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Ask HN: Good Topics to Study for Machine Learning Operations (MLOps)
2 points by ThinkCritically 46 days ago | hide | past | favorite | 1 comment
I am putting together an online course on how to process data in real time and how to deploy models into production. Right now, I am planning to cover the following in the course: • Streaming data with Docker • Apache Beam / DataFlow • BigQuery • Intro to TensorFlow and Keras • Creating a basic CNN model • Model deployment on Google Cloud (AI Platform) • Basic visualization in Data Studio

Even put together an introduction video on this and a “detailed course syllabus” at https://whiteowleducation.ghost.io/machine-learning-mastery-course-outline/ .

What are your thoughts? Is this the right amount of material for an intro MLOps course? Is the course missing any essential topics?




Hi,

The link you shared is password protected. Here's what I think:

As someone in a boutique consultancy that has profitably served organizations for the past seven years or so, and that is building an MLOps platform, most of the content on ML and MLOps is useless to me. I have blocked most of the largest publications on Medium about data science and machine learning, because most of the posts/articles are written by data virgins who've never actually worked on real data, on a real problem, with real stakes [lives, infrastructure, money, or careers on the line]. For me, it's like those people who do survival/tactical/martial arts videos that clearly do not know what the hell they're doing. The content is useless at best and misleading/wrong at worst. Therefore, I often think of this as Judo/Jiu-Jitsu (works on real, hostile, adversaries) vs Aikido (only on imaginary adversaries, or compliant adversaries who fall on command. Useful to keep in shape with a veneer of martial arts). That content is so out of touch and removed from the realities of data products and ML projects.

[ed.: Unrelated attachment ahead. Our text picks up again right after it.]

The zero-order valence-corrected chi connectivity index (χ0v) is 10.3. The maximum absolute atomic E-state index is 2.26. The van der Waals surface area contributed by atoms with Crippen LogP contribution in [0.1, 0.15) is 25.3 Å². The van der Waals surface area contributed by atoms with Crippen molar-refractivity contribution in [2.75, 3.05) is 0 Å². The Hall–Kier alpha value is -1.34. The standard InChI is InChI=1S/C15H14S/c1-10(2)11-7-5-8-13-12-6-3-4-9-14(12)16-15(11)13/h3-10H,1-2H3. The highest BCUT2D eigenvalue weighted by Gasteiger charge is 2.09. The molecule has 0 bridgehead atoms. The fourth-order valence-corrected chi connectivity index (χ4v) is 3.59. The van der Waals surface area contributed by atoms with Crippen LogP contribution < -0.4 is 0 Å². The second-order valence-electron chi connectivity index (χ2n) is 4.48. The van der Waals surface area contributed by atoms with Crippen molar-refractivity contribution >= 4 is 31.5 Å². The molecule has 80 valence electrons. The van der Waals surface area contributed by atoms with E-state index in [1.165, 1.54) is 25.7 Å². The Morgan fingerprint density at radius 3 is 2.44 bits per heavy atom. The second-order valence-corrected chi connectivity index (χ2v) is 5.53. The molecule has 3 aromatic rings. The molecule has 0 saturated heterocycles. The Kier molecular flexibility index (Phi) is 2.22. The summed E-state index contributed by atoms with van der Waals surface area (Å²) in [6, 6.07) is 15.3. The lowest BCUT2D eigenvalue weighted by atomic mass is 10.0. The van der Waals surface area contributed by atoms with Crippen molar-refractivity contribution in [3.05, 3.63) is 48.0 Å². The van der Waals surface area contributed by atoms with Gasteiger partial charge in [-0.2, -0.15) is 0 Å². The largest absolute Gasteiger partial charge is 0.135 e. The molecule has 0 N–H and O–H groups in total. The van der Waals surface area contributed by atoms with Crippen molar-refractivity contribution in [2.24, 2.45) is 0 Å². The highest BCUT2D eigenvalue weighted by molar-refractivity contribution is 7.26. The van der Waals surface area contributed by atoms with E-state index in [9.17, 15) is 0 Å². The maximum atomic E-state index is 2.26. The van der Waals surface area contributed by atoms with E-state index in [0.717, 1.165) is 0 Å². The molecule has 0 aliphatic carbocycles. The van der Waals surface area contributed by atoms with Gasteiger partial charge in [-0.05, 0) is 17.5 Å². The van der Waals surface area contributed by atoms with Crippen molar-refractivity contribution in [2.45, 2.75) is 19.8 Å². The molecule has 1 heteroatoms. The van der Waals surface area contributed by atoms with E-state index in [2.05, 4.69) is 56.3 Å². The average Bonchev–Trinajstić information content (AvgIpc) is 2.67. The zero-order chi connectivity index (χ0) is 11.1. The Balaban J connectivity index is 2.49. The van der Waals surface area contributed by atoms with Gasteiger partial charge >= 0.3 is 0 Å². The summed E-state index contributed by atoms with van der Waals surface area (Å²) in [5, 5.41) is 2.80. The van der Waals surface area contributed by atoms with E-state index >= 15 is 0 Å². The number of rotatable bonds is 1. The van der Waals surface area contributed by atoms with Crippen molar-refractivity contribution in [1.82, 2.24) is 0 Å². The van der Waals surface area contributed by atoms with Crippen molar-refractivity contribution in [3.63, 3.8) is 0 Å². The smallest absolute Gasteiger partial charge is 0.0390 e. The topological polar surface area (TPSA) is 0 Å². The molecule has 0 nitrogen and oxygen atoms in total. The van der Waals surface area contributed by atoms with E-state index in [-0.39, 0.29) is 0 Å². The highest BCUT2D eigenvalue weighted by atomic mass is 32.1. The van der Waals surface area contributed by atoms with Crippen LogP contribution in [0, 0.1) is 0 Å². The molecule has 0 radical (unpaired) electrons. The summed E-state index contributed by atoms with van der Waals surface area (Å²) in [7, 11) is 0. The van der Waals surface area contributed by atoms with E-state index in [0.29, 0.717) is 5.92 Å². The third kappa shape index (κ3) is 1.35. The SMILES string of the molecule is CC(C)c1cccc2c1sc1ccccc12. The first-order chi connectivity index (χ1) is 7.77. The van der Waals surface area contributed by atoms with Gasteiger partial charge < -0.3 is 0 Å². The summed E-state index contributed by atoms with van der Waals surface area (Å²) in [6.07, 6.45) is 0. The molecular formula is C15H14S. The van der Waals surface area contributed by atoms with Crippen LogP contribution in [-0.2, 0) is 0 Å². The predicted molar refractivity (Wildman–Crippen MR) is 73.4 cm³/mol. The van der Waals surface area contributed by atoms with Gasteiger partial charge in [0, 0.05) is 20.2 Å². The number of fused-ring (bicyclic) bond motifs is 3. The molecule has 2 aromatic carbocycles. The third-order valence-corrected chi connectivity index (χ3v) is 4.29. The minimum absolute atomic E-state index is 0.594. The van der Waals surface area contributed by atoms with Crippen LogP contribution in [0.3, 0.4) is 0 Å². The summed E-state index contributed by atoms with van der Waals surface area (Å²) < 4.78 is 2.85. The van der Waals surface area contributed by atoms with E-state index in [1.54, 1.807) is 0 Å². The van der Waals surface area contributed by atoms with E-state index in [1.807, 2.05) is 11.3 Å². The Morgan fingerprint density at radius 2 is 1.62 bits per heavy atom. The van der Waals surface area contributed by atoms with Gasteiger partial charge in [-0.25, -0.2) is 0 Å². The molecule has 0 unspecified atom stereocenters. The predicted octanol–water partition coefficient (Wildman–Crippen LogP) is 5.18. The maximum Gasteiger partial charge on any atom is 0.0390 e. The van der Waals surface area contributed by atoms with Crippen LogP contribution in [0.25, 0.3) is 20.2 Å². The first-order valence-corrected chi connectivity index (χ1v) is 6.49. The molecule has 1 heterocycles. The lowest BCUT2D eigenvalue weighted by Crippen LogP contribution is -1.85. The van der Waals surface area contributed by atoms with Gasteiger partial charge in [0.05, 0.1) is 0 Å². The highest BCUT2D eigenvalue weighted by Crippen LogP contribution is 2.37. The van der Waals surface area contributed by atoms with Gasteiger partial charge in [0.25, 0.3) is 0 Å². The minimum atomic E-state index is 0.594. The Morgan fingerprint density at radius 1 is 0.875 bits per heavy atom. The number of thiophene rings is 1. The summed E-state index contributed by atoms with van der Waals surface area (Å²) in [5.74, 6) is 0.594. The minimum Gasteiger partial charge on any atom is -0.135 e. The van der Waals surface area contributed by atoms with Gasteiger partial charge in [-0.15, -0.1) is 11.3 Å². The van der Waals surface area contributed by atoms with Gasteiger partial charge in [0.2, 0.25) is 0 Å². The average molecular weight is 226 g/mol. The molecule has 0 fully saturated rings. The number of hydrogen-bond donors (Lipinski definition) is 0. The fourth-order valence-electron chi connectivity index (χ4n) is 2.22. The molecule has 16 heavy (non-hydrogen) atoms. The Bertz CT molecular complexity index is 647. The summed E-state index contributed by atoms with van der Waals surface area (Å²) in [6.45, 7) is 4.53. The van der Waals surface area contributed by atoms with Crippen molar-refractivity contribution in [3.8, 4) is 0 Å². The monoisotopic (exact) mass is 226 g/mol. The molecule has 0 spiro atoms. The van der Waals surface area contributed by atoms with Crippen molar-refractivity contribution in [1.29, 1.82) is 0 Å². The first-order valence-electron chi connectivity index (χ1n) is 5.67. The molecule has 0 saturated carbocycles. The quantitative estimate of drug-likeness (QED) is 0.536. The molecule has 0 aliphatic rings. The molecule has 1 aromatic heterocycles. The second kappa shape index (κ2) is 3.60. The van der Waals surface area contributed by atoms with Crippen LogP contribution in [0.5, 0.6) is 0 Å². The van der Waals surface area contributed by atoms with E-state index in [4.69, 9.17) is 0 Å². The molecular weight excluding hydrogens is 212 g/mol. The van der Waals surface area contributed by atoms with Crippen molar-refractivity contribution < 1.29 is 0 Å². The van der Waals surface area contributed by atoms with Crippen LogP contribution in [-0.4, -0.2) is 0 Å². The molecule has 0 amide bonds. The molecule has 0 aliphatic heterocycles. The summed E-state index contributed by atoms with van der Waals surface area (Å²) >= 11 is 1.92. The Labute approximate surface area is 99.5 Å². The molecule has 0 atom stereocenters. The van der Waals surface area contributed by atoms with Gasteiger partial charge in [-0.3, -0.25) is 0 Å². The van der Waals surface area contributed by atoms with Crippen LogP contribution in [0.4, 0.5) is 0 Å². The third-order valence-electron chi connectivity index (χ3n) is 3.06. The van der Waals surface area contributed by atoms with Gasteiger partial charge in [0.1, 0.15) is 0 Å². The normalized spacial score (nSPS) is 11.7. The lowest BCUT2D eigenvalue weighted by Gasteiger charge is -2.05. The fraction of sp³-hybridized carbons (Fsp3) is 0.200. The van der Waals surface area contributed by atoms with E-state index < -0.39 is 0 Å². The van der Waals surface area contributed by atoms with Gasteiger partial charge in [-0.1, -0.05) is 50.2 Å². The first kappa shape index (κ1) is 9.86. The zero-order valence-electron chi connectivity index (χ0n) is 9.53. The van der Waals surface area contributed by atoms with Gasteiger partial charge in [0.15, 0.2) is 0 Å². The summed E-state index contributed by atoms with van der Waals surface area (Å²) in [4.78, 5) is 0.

Most of the content is relevant for someone working alone on a toy project on the Titanic/Iris dataset, downloading the dataset to disk, then deploying the model to an API with Flask, and maybe building an image for the thing. Most projects that actually matter are not done by one person, and things start to break really fast when more than one person work on an ML project for several months.

I have even gone as far as blocking certain accounts on Twitter because they belonged to loud people who are way more into Tweeting/audience building/AI enthusiasting/Mediuming/"what's holding you back" without ever touched real stuff.

The content that makes me allergic is therefore that type of content. Someone writing a post about end-to-end machine learning project lifecycle management. Writing comparisons of tools and frameworks they've never used. Someone grabbing some marketing brochure or some material from a summit and pasting it with "with X, it's now easy to deploy models".

Now, I would be totally be fine with a post with the tone "I've become interested in X recently, and this is an example of what I've been learning/doing". But a data virgin telling me that it's now easy to manage the complete ML project lifecycle with "this library" because they attended a summit and were told so by some company, it's beyond me. That made the signal to noise ratio of content about ML and MLOps really low.

So I pay close attention to "who is this person? Has this person done it before? Where does this person work? Is this content marketing to push a product or a platform where and the article is intimately tied to the product, or is it a more generic piece? Is this person legitimate?".

Even people who are "architecture gurus" are going on and on about this. Coming up with acronyms and a satellite view of the problem without any experience. Oceans and mountains look tiny viewed from a satellite.




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